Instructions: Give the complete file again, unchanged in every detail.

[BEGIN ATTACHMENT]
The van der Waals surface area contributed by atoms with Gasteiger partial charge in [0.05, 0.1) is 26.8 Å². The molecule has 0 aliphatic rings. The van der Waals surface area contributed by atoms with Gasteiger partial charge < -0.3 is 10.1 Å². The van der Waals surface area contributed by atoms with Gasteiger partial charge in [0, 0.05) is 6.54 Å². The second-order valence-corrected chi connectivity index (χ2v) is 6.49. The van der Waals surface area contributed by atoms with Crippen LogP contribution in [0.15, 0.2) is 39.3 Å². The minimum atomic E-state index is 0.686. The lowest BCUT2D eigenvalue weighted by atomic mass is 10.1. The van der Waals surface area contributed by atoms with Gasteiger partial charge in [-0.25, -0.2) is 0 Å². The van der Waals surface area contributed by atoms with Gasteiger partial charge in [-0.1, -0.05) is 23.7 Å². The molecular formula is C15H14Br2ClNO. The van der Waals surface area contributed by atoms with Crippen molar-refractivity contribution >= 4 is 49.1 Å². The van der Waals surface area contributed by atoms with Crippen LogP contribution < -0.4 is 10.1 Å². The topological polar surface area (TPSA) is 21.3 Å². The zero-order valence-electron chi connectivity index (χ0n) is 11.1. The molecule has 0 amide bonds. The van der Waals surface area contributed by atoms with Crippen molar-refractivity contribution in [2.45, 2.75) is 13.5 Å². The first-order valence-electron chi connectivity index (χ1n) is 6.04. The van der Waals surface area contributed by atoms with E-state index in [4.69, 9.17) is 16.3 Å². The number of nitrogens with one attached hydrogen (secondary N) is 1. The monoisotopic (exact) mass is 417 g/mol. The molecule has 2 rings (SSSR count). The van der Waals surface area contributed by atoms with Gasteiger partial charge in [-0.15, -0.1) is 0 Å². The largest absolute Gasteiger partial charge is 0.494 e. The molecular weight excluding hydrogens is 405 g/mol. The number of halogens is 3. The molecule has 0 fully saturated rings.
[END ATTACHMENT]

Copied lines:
The van der Waals surface area contributed by atoms with Gasteiger partial charge in [0.05, 0.1) is 26.8 Å². The molecule has 0 aliphatic rings. The van der Waals surface area contributed by atoms with Gasteiger partial charge < -0.3 is 10.1 Å². The van der Waals surface area contributed by atoms with Gasteiger partial charge in [0, 0.05) is 6.54 Å². The second-order valence-corrected chi connectivity index (χ2v) is 6.49. The van der Waals surface area contributed by atoms with Crippen LogP contribution in [0.15, 0.2) is 39.3 Å². The minimum atomic E-state index is 0.686. The lowest BCUT2D eigenvalue weighted by atomic mass is 10.1. The van der Waals surface area contributed by atoms with Gasteiger partial charge in [-0.25, -0.2) is 0 Å². The van der Waals surface area contributed by atoms with Gasteiger partial charge in [-0.1, -0.05) is 23.7 Å². The molecular formula is C15H14Br2ClNO. The van der Waals surface area contributed by atoms with Crippen molar-refractivity contribution >= 4 is 49.1 Å². The van der Waals surface area contributed by atoms with Crippen LogP contribution < -0.4 is 10.1 Å². The topological polar surface area (TPSA) is 21.3 Å². The zero-order valence-electron chi connectivity index (χ0n) is 11.1. The molecule has 0 amide bonds. The van der Waals surface area contributed by atoms with Crippen molar-refractivity contribution in [2.45, 2.75) is 13.5 Å². The first-order valence-electron chi connectivity index (χ1n) is 6.04. The van der Waals surface area contributed by atoms with E-state index in [4.69, 9.17) is 16.3 Å². The number of nitrogens with one attached hydrogen (secondary N) is 1. The monoisotopic (exact) mass is 417 g/mol. The molecule has 2 rings (SSSR count). The van der Waals surface area contributed by atoms with Gasteiger partial charge in [-0.15, -0.1) is 0 Å². The largest absolute Gasteiger partial charge is 0.494 e. The molecular weight excluding hydrogens is 405 g/mol. The number of halogens is 3. The molecule has 0 fully saturated rings.